Source: aljazeera.com/indepth/opinion/2017/07/energy-factor-gcc-crisis-170723071047556.html


The Good, The Bad And The Ugly Of The Gulf Crisis

By Sinem Cengiz

29 July 2017

Turkish President Recep Tayyip Erdogan recently embarked on a two-day trip to the Gulf, in the latest international effort to help resolve the diplomatic crisis between Qatar and the Anti-Terror Quartet (ATQ), comprising Saudi Arabia, the UAE, Bahrain and Egypt. The trip included Saudi Arabia and Qatar, both actors in the crisis, as well as Kuwait, the main mediator, whose role is difficult and should be appreciated.

There were two aspects to Erdogan’s Gulf tour: Sanctions on Qatar, and the recent violence in Jerusalem following Israeli restrictions on Al-Aqsa Mosque. The visit aimed to show Ankara’s intention to keep balanced relations with Doha and Riyadh. Despite adopting a pro-Qatar stance, Erdogan does not want to harm Turkey’s relations with Saudi Arabia and the other Gulf countries, particularly as Ankara’s relations with the West continue to deteriorate.

So the visit was not only solution-oriented; it also aimed to strengthen political and economic ties with the Gulf. Although the visit revealed that the crisis will not end anytime soon, it aimed to reduce pressure on Turkey, which is caught between two fires. That is why the first stop was Saudi Arabia, which Erdogan referred to as “the region’s big and wise country.”

Ankara has learned a great deal from the Arab Spring and its aftermath. As a power seeking a greater regional role, Turkey cannot turn its back on regional developments. But the lessons learned over the past few years has made Ankara more aware of its limits, capabilities and interests, and pushed it to avoid becoming trapped by regional crises.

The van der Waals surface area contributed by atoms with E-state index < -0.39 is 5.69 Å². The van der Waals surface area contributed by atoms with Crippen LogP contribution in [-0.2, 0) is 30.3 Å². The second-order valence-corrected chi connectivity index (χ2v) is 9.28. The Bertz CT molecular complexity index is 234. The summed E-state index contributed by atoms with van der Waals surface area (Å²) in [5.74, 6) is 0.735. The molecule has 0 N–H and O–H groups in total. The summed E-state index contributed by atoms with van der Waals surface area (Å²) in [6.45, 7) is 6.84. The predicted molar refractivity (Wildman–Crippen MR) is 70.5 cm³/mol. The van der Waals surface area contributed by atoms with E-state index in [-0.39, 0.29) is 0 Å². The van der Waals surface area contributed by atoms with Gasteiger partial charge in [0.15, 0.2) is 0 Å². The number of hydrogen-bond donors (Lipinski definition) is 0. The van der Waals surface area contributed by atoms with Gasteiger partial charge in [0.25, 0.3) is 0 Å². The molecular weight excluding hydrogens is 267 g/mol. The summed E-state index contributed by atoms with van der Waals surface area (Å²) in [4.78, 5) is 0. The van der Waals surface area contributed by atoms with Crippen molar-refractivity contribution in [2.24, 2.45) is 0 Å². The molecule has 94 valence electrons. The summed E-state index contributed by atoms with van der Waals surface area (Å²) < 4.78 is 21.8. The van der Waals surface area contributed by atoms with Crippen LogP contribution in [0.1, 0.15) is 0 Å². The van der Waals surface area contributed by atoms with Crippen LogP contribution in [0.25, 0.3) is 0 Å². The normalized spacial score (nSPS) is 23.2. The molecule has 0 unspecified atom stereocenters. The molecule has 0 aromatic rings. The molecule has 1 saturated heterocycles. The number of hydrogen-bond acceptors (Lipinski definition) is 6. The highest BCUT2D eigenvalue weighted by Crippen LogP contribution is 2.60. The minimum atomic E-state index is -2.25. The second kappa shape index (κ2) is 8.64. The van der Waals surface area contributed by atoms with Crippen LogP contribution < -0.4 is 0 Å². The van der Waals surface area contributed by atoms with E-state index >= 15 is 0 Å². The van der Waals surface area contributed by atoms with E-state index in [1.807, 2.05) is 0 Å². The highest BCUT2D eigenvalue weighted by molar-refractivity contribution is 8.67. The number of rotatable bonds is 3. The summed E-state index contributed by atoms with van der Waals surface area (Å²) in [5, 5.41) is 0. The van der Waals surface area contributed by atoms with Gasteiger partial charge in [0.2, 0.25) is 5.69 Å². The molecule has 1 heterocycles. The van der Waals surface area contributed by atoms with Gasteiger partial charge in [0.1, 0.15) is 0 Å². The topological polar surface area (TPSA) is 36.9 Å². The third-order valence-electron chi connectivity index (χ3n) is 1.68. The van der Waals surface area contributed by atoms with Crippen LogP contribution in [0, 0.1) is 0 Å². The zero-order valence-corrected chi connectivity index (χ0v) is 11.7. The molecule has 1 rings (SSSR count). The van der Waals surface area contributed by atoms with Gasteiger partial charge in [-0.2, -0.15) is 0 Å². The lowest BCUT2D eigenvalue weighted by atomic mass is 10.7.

That is mainly why Turkey is walking a fine line between actors in the Gulf dispute, adopting a balanced and pragmatic stance along with Kuwait. Ankara’s policy of non-escalation in the crisis serves Turkey’s long-term interests.

Another encouraging indication is that the ATQ no longer insists that Qatar comply with a list of 13 demands it tabled last month. The demands have been whittled down to six that were agreed by the disputing parties in 2014. The softening of the tone and the role of the mediators is “the good” of the crisis.

As in every dispute, there are winners and losers. The real victims of this one are not only the countries involved, but also those in the wider Middle East and the Muslim world. The worst diplomatic crisis between powerful Arab states in decades hurts Arab and Muslim unity, which is needed more than ever amid violence in Jerusalem and other problems in the region.

Unfortunately, for several years the Arab and Muslim worlds have failed to form successful political or economic blocs. One that succeeded, the Gulf Cooperation Council (GCC), faces the risk of breaking up due to the Qatar crisis. This is “the bad,” while “the ugly” is the role of external and internal actors that benefit from prolonging it.

Turkey will do whatever it takes to resolve it. It may even withdraw its troops from Qatar or tone down support for the Muslim Brotherhood. But Erdogan said neither the Saudi king, crown prince nor Kuwait’s emir raised the issue of Turkey’s military base in Qatar during his visit. The coming days will reveal what was discussed in private. Western media readings of Erdogan’s visit as a failure are unfair; diplomatic talks do not bear fruit in a day.